A team of researchers from Russia and Greece has shown a way to determine the origins and nature of quasar light by its polarization.
Active galactic nuclei, also known as quasars, are massive black holes with matter orbiting around them. They emit two oppositely directed jets of plasma traveling out into space at close to the speed of light. The team distinguished between the light coming from different parts of quasars — their disks and jets — by discerning its distinct polarizations.
Yuri Kovalev, from the Moscow Institute of Physics and Technology, said: “The fact that jet radiation was polarized was known. We combined the data obtained by radio and optical telescopes and showed that the polarization is directed along the jet. The conclusion from this is that hot plasma must be moving in a magnetic field that is coiled like a spring.”
Any massive black hole has matter orbiting around it, slowly falling toward it and emitting light. This matter forms what is known as an accretion disk. Part of the matter approaching the black hole makes an escape. It is accelerated to tremendous velocities and expelled along the black hole’s axis of rotation in the form of two symmetric jets of hot plasma. When a quasar is observed, the radiation picked up by a telescope comes from the jets, the accretion disk, and also from the stars, dust, and gas in the host galaxy.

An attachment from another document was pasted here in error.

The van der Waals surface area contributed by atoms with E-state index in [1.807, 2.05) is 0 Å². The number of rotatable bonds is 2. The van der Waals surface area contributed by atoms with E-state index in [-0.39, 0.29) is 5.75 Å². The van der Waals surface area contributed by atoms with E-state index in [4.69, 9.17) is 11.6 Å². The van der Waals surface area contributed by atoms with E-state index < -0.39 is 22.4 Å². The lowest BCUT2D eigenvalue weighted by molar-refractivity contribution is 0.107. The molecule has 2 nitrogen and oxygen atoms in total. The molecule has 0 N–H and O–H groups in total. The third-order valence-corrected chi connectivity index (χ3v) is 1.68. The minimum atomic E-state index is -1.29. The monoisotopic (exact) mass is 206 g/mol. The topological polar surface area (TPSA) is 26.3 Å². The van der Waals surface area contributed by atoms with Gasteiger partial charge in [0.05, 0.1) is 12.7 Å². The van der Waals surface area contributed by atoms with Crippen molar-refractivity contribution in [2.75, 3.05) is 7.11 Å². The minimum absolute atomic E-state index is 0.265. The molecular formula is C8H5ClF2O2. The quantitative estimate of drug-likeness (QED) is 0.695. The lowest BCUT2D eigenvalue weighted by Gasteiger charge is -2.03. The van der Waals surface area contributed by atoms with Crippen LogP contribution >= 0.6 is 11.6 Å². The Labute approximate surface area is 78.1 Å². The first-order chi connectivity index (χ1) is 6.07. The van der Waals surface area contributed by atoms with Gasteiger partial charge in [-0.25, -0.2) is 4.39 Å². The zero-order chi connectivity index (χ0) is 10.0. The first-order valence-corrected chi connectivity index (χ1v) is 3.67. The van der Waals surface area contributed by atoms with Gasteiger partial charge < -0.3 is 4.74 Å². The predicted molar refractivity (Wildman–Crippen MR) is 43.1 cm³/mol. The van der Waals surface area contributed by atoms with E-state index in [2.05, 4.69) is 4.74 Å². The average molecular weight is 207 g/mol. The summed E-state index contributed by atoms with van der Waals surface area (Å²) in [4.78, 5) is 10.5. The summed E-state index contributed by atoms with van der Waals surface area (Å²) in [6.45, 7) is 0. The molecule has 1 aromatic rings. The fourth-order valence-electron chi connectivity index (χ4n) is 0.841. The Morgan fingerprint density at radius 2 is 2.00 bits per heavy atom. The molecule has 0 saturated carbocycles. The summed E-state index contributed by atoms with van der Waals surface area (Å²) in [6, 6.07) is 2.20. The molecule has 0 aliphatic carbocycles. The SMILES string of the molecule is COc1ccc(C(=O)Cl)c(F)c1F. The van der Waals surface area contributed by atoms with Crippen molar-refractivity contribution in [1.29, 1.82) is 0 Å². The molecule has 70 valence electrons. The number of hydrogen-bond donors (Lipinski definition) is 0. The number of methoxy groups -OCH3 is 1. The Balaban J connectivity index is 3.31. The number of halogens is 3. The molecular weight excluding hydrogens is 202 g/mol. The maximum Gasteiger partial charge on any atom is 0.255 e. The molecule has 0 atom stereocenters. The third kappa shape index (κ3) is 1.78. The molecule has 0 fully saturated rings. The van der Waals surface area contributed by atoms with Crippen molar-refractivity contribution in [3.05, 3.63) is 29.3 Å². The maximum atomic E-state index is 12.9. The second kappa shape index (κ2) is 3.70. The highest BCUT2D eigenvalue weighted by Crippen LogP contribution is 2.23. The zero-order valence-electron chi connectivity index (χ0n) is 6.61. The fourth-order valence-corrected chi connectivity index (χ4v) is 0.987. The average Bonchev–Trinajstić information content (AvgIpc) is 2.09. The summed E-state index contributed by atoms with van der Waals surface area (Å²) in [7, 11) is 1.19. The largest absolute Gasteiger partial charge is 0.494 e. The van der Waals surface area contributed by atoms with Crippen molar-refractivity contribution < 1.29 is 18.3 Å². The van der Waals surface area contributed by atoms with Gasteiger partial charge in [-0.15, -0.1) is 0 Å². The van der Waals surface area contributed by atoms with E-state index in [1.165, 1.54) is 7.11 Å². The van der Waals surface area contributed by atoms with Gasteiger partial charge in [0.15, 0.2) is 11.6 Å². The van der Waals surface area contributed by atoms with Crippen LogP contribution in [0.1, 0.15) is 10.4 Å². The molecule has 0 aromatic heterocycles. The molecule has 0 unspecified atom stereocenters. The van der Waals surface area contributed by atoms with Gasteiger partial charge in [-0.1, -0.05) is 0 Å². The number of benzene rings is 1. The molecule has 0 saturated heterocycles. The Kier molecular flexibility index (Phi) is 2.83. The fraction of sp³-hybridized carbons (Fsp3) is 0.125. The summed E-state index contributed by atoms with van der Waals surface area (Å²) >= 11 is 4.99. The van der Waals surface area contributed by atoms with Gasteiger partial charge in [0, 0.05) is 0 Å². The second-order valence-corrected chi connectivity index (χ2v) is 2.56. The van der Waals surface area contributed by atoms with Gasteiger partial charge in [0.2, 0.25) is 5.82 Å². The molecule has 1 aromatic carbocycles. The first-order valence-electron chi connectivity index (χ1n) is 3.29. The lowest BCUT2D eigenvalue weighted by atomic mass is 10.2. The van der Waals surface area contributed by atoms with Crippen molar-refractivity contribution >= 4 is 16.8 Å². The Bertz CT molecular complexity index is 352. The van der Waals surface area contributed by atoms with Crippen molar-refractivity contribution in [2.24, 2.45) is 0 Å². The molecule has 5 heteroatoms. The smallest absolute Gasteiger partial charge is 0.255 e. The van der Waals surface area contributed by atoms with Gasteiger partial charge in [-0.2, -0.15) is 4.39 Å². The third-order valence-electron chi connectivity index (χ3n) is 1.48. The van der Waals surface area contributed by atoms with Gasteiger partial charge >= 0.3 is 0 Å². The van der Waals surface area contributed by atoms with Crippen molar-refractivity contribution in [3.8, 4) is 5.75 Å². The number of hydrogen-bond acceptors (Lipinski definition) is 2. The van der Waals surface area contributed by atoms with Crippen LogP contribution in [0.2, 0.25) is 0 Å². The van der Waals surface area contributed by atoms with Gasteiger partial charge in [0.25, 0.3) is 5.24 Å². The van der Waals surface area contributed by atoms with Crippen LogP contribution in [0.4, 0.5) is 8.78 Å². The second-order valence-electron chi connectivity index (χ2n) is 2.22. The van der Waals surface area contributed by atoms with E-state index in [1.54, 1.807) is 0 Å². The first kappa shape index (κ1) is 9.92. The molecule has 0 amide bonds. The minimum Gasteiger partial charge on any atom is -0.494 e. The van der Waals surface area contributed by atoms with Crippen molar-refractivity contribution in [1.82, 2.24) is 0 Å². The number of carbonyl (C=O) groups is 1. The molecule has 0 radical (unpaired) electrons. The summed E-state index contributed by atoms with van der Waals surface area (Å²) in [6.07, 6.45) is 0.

Optical telescopes don’t have the resolution to tell which part of the quasar the light comes from or in which direction the jet points. All an optical telescope can do is measure the polarization of light, which has been shown to contain clues about the origins of that radiation.
Radio telescopes offer a much better resolution and produce an image that reveals the direction of the jet. However, these telescopes pick up no radiation from the most interesting central region, which includes the accretion disk.
The astrophysicists combined the strengths of both types. Co-author of the study, published in Monthly Notices of the Royal Astronomical Society, MIPT’s Alexander Plavin said. “This is analogous to how 3D glasses enable each eye to see a different picture. There is no other way to obtain such information about the disk and jet with an optical telescope.”